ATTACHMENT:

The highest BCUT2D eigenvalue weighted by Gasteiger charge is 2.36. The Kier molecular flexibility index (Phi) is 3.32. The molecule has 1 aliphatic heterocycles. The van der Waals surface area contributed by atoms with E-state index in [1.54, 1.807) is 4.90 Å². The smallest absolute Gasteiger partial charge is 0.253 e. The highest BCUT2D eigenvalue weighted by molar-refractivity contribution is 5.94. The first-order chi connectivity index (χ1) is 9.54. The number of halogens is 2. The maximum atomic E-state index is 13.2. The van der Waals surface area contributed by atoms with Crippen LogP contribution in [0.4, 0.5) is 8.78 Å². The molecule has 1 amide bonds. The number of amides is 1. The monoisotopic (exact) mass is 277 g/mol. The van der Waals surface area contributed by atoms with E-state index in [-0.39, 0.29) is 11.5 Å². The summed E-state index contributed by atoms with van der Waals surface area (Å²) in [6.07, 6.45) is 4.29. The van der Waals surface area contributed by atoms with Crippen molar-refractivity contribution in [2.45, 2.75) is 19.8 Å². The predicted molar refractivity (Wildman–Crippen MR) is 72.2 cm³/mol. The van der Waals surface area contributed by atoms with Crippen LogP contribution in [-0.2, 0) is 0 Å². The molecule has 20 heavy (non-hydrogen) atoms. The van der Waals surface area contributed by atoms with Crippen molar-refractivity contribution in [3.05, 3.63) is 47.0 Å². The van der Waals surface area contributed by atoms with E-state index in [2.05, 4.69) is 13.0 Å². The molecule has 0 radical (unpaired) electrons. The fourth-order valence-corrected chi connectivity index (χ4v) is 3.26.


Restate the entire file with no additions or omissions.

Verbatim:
The highest BCUT2D eigenvalue weighted by Gasteiger charge is 2.36. The Kier molecular flexibility index (Phi) is 3.32. The molecule has 1 aliphatic heterocycles. The van der Waals surface area contributed by atoms with E-state index in [1.54, 1.807) is 4.90 Å². The smallest absolute Gasteiger partial charge is 0.253 e. The highest BCUT2D eigenvalue weighted by molar-refractivity contribution is 5.94. The first-order chi connectivity index (χ1) is 9.54. The number of halogens is 2. The maximum atomic E-state index is 13.2. The van der Waals surface area contributed by atoms with Crippen LogP contribution in [0.4, 0.5) is 8.78 Å². The molecule has 1 amide bonds. The number of amides is 1. The monoisotopic (exact) mass is 277 g/mol. The van der Waals surface area contributed by atoms with E-state index in [-0.39, 0.29) is 11.5 Å². The summed E-state index contributed by atoms with van der Waals surface area (Å²) in [6.07, 6.45) is 4.29. The van der Waals surface area contributed by atoms with Crippen molar-refractivity contribution in [2.45, 2.75) is 19.8 Å². The predicted molar refractivity (Wildman–Crippen MR) is 72.2 cm³/mol. The van der Waals surface area contributed by atoms with Crippen LogP contribution in [-0.2, 0) is 0 Å². The molecule has 20 heavy (non-hydrogen) atoms. The van der Waals surface area contributed by atoms with Crippen molar-refractivity contribution in [3.05, 3.63) is 47.0 Å². The van der Waals surface area contributed by atoms with E-state index in [2.05, 4.69) is 13.0 Å². The molecule has 0 radical (unpaired) electrons. The fourth-order valence-corrected chi connectivity index (χ4v) is 3.26.